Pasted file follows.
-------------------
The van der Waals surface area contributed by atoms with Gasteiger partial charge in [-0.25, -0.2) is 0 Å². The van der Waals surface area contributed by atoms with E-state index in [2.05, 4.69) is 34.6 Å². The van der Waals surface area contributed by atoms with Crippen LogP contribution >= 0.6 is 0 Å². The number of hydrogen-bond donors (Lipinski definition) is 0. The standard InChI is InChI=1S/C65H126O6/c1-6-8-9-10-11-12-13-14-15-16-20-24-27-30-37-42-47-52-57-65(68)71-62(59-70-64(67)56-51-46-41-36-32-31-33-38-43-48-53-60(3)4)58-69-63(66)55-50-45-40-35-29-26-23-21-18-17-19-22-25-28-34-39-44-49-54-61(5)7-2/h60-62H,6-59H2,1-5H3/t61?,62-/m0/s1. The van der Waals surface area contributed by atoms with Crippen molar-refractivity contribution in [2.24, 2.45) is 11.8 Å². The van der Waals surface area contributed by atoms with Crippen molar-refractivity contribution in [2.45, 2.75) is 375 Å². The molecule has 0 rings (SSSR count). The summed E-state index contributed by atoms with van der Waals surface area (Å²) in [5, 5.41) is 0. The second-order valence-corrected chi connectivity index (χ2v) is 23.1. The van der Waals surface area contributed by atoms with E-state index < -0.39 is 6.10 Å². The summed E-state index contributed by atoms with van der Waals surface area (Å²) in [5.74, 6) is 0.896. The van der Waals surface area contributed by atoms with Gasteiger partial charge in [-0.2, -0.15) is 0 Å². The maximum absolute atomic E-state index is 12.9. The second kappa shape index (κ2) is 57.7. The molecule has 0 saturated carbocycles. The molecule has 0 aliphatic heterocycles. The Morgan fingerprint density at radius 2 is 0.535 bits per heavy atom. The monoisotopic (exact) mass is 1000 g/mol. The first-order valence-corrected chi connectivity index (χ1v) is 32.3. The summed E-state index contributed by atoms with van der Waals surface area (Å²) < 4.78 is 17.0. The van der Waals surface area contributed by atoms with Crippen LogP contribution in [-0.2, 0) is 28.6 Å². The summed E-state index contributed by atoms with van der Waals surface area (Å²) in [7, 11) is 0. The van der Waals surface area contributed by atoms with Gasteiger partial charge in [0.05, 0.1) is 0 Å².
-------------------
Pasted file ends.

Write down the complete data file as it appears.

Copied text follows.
The van der Waals surface area contributed by atoms with Gasteiger partial charge in [-0.25, -0.2) is 0 Å². The van der Waals surface area contributed by atoms with E-state index in [2.05, 4.69) is 34.6 Å². The van der Waals surface area contributed by atoms with Crippen LogP contribution >= 0.6 is 0 Å². The number of hydrogen-bond donors (Lipinski definition) is 0. The standard InChI is InChI=1S/C65H126O6/c1-6-8-9-10-11-12-13-14-15-16-20-24-27-30-37-42-47-52-57-65(68)71-62(59-70-64(67)56-51-46-41-36-32-31-33-38-43-48-53-60(3)4)58-69-63(66)55-50-45-40-35-29-26-23-21-18-17-19-22-25-28-34-39-44-49-54-61(5)7-2/h60-62H,6-59H2,1-5H3/t61?,62-/m0/s1. The van der Waals surface area contributed by atoms with Crippen molar-refractivity contribution in [2.24, 2.45) is 11.8 Å². The van der Waals surface area contributed by atoms with Crippen molar-refractivity contribution in [2.45, 2.75) is 375 Å². The molecule has 0 rings (SSSR count). The summed E-state index contributed by atoms with van der Waals surface area (Å²) in [5, 5.41) is 0. The second-order valence-corrected chi connectivity index (χ2v) is 23.1. The van der Waals surface area contributed by atoms with E-state index < -0.39 is 6.10 Å². The summed E-state index contributed by atoms with van der Waals surface area (Å²) in [5.74, 6) is 0.896. The van der Waals surface area contributed by atoms with Gasteiger partial charge in [-0.2, -0.15) is 0 Å². The maximum absolute atomic E-state index is 12.9. The second kappa shape index (κ2) is 57.7. The molecule has 0 saturated carbocycles. The molecule has 0 aliphatic heterocycles. The Morgan fingerprint density at radius 2 is 0.535 bits per heavy atom. The monoisotopic (exact) mass is 1000 g/mol. The first-order valence-corrected chi connectivity index (χ1v) is 32.3. The summed E-state index contributed by atoms with van der Waals surface area (Å²) < 4.78 is 17.0. The van der Waals surface area contributed by atoms with Crippen LogP contribution in [-0.2, 0) is 28.6 Å². The summed E-state index contributed by atoms with van der Waals surface area (Å²) in [7, 11) is 0. The van der Waals surface area contributed by atoms with Gasteiger partial charge in [0.05, 0.1) is 0 Å².